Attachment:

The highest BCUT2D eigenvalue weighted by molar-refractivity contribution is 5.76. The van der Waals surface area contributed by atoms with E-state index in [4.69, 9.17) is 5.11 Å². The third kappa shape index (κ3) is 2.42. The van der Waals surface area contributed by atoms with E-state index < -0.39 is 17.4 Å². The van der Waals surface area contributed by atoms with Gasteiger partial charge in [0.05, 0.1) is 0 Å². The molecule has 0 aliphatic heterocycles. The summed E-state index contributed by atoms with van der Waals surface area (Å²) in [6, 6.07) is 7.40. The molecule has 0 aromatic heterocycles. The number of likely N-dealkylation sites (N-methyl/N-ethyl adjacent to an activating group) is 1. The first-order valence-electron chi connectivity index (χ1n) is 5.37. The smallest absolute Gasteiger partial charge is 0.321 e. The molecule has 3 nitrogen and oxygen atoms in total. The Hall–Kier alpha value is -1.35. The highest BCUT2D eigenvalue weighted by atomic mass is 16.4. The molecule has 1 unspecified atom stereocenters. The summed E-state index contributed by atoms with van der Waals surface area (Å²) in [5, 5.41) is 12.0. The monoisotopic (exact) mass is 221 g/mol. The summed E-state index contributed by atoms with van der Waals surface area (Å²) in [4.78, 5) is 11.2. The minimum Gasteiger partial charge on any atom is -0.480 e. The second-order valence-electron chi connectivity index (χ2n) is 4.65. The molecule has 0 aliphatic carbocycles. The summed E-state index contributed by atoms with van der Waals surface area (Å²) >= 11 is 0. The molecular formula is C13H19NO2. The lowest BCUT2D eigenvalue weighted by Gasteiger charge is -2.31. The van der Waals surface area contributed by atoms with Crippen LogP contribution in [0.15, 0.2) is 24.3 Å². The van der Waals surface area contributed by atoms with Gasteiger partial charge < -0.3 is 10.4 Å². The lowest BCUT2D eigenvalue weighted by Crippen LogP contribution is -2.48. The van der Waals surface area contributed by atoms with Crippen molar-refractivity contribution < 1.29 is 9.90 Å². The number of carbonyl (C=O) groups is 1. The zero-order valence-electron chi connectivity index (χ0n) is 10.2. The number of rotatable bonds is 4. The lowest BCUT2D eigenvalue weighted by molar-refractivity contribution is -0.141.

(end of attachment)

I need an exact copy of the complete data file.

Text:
The highest BCUT2D eigenvalue weighted by molar-refractivity contribution is 5.76. The van der Waals surface area contributed by atoms with E-state index in [4.69, 9.17) is 5.11 Å². The third kappa shape index (κ3) is 2.42. The van der Waals surface area contributed by atoms with E-state index < -0.39 is 17.4 Å². The van der Waals surface area contributed by atoms with Gasteiger partial charge in [0.05, 0.1) is 0 Å². The molecule has 0 aliphatic heterocycles. The summed E-state index contributed by atoms with van der Waals surface area (Å²) in [6, 6.07) is 7.40. The molecule has 0 aromatic heterocycles. The number of likely N-dealkylation sites (N-methyl/N-ethyl adjacent to an activating group) is 1. The first-order valence-electron chi connectivity index (χ1n) is 5.37. The smallest absolute Gasteiger partial charge is 0.321 e. The molecule has 3 nitrogen and oxygen atoms in total. The Hall–Kier alpha value is -1.35. The highest BCUT2D eigenvalue weighted by atomic mass is 16.4. The molecule has 1 unspecified atom stereocenters. The summed E-state index contributed by atoms with van der Waals surface area (Å²) in [5, 5.41) is 12.0. The monoisotopic (exact) mass is 221 g/mol. The summed E-state index contributed by atoms with van der Waals surface area (Å²) in [4.78, 5) is 11.2. The minimum Gasteiger partial charge on any atom is -0.480 e. The second-order valence-electron chi connectivity index (χ2n) is 4.65. The molecule has 0 aliphatic carbocycles. The summed E-state index contributed by atoms with van der Waals surface area (Å²) >= 11 is 0. The molecular formula is C13H19NO2. The lowest BCUT2D eigenvalue weighted by Gasteiger charge is -2.31. The van der Waals surface area contributed by atoms with Crippen LogP contribution in [0.15, 0.2) is 24.3 Å². The van der Waals surface area contributed by atoms with Gasteiger partial charge < -0.3 is 10.4 Å². The lowest BCUT2D eigenvalue weighted by Crippen LogP contribution is -2.48. The van der Waals surface area contributed by atoms with Crippen molar-refractivity contribution < 1.29 is 9.90 Å². The number of carbonyl (C=O) groups is 1. The zero-order valence-electron chi connectivity index (χ0n) is 10.2. The number of rotatable bonds is 4. The lowest BCUT2D eigenvalue weighted by molar-refractivity contribution is -0.141.